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Don't buy the Snap bounce, Deutsche Bank says, downgrading on Facebook, Amazon threats

  • Deutsche Bank lowers its rating on Snap to hold from buy, citing the competitive threat of larger internet firms.
  • "After broad conversations across the ad ecosystem over the last month, feedback was decidedly mixed," Deutsche Bank's analyst wrote.

Brendan McDermid | Reuters

Snap's user growth will be weaker than expected, according to one Wall Street firm.

Deutsche Bank on Monday lowered its rating on Snap to hold from buy, citing the competitive threat of larger internet firms.

"After broad conversations across the ad ecosystem over the last month, feedback was decidedly mixed," analyst Lloyd Walmsley wrote in a note to clients. "Facebook's efforts to copy Snap's product (on a best-in-class ad platform) has also somewhat obviated the imperative some had around Snap a year ago; many feel they can get the key younger audience via Instagram."

Snap shares have been extremely volatile since its IPO. The stock declined 48 percent from its high, reached days after the company went public on March 2. It is also down 10 percent from the $17 IPO price, but up 36 percent from its all time low in mid-August.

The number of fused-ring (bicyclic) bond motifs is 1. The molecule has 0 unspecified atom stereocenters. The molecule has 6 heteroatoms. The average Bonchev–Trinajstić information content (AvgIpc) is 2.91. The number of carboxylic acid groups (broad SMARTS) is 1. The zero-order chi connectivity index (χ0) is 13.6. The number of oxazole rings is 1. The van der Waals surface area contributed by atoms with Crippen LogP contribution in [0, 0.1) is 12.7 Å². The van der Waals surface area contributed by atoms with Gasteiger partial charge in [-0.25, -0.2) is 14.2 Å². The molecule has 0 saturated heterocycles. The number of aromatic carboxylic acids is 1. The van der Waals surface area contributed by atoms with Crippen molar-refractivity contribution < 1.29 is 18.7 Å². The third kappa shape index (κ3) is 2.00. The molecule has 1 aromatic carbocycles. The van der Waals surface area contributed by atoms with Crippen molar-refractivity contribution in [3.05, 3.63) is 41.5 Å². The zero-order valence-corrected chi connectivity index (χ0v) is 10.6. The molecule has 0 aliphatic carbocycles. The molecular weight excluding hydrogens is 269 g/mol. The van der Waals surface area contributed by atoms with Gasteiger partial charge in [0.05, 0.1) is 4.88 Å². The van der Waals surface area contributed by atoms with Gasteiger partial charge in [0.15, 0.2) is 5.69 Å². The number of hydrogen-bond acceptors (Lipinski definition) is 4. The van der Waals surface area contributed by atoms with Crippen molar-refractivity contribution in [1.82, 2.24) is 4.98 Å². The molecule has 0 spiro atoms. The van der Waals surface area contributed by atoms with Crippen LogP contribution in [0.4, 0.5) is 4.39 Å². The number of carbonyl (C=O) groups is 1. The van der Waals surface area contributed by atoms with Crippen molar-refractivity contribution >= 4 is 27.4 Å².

Walmsley reduced his price target on Snap to $17 from $20, representing 11 percent upside from Friday's close.

The analyst cited how he talked to Snap's content and technology partners, along with advertisers in recent weeks.

"Marketers are just not as interested in Snap. The exciting new platform buzz seems to have shifted to Amazon of late," he wrote.

As a result, Walmsley lowered his net daily active users (DAU) quarter-over-quarter growth estimate for the September quarter to 4.5 million from 7.5 million.

"We continue to see an attractive LT opportunity given product innovation and improving ad tech," he wrote. "But we believe new products may take longer to improve the DAU trajectory, and note a reduced imperative for advertisers to experiment with Snap advertising."

Snap did not immediately respond to a request for comment.

— CNBC's Michael Bloom contributed to this story.

Disclosure: CNBC parent NBCUniversal is an investor in Snap.